In its park-like setting, the refugium features a 458-foot-long serpentine concrete channel, ponds, shelves, backwaters, and a floodplain that, taken together, simulate the flow of the Rio Grande. Landscaped with native plants growing on the river’s banks, the project was designed and constructed at a cost of $1.7 million to spawn and propagate the endangered silvery minnow.
“The refugium was required by the Fish and Wildlife Service’s 2003 Biological Opinion,” manager Douglas Tave explains, but “the term ‘refugium’ was not defined. It was kind of an invented word, and no one knew what it entailed.”
Traditional hatcheries coddle brood stock in aquaria and tanks until females lay eggs and maintain the environment until eggs hatch. Fry are then raised until they reach a prescribed length and weight before being released into lakes and streams. In most cases, fry are not there very long before commercial and recreational fishermen and fisherwomen pull them out of the water.
“What we’re doing is conservation aquaculture,” Tave continues, noting that preserving an endangered species requires a different tack. Hutson adds, “We’re trying to put a farmed animal into the wild, and we asked if there’s a better way of doing this. The refugium allows us to produce fish that are more wild so when they’re stocked in the river, the species has a better chance of recovering.”
Because the Rio Grande is fully appropriated for beneficial use, scientists had to apply to the Office of the State Engineer to acquire rights for the nearly 161,000 gallons of river water that flows through and is recycled at the refugium. The only “new” water added is that which replaces river water lost to evaporation.
But the refugium is much more than just water modeling the Rio Grande. As Hutson emphasized, the goal of the project is to raise wild fish. In this replication of the silvery minnow’s natural habitat, the minnows are allowed to fend for themselves. Staff members add fertilizer to water at the exit sump, where it can blend in thoroughly as the water is recirculated back to the inlet. The fertilizer facilitates growth of freshwater algae, diatoms, zooplankton, and animals that cling to plants. These life forms constitute the primary food source for the minnows, which are left to their own devices to forage.
Fry are introduced to the refugium in May. The exact number of fry varies, as does their age and size — all factors which contribute to their survivability. The older and larger the fry, the more likely fish will survive until the harvest in October.
“Hopefully, the refugium will enable the fish to develop wild-type behaviors and will also prevent the development of maladaptive hatchery-induced behaviors,” Tave and Hutson wrote in a paper for World Aquaculture.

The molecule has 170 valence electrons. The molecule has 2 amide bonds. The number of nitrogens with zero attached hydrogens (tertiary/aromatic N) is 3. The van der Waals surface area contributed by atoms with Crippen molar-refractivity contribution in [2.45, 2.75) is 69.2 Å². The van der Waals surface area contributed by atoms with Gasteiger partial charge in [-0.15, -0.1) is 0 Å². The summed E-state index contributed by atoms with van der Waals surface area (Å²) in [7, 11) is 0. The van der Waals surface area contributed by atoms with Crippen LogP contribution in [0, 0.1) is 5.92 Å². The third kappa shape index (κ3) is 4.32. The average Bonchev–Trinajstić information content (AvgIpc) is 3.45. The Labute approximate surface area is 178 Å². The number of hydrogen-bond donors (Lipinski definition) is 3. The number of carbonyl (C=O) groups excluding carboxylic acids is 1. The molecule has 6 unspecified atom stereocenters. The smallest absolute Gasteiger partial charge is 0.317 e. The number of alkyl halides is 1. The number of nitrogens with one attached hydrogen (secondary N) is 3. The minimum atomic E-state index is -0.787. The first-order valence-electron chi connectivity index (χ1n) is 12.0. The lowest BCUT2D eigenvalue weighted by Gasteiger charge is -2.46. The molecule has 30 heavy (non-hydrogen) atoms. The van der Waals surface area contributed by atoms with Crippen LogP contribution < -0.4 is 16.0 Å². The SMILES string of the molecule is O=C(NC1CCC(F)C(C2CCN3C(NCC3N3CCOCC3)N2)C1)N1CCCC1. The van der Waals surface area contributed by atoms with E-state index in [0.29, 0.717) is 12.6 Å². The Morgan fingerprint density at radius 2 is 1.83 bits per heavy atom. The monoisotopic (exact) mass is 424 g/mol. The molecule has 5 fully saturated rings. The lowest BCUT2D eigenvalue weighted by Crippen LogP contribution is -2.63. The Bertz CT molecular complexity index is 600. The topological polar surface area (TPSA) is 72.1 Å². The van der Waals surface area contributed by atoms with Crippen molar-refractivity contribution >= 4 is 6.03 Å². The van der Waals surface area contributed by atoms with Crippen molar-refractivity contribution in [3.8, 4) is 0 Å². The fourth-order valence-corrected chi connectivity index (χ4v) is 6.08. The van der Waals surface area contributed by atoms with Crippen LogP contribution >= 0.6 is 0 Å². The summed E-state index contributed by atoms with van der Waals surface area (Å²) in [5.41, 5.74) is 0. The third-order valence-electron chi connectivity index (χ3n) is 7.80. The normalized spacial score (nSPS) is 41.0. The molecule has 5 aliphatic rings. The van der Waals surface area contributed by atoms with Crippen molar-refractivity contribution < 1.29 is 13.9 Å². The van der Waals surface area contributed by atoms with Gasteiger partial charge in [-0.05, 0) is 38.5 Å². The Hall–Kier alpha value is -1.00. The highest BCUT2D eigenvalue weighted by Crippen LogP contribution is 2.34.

At the end of the season, sand bags and other obstacles are removed and the refugium is seined. Staff members capture and tag every minnow with a unique tattoo, and measure and weigh a subsample to determine average length and weight. The fish are held temporarily in tanks until Fish and Wildlife staff transport them to stock the Middle Rio Grande and an experimental stretch of the river near Big Bend, Texas.
Photo by Bud Russo
The refugium is, however, a stopgap measure to keep this short-lived fish from becoming extinct. Without it and the relocation program, the minnow would have probably vanished by now. And even now, its fate hangs on balance. As USFWS biologist Thomas Archdeacon told Water Deeply last year: “Basically two bad years in a row will essentially wipe it out, and we’ll be relying almost entirely on that hatchery safety net.”
Yet, in 2016, after 15 years of requiring water managers to keep at least 100 cubic feet per second of water in the Albuquerque stretch of the river, USFWS issued another biological opinion that basically said that water management operations on the Rio Grande were no longer jeopardizing the silvery minnow and stopped requiring flow minimums.
According to David Campbell, the USFWS branch chief who oversees the river recovery project, “Now there are no flow requirements at all.” Instead the new biological opinion calls for water managers — the US Bureau of Reclamation and its partners — to manage the river in other ways, such a building fish passages around dams. Campbell also explains, if the river dries, surviving silvery minnows can be rescued from puddles and, if fish densities are too low, they will continue to be supplemented with fish raised in the refugium, without which this rare fish inevitably will become extinct.
Only by managing the Rio Grande as the complex, integrated ecosystem that it is, and not viewing it simply as a water-delivery ditch; only by considering the river as a legal entity — just like the farmer, industrialist, and consumer — will the silvery minnow, and other wildlife that depend on it, like the endangered southwestern willow flycatcher, the yellow-billed cuckoo, and even the iconic cottonwoods, have a chance survive.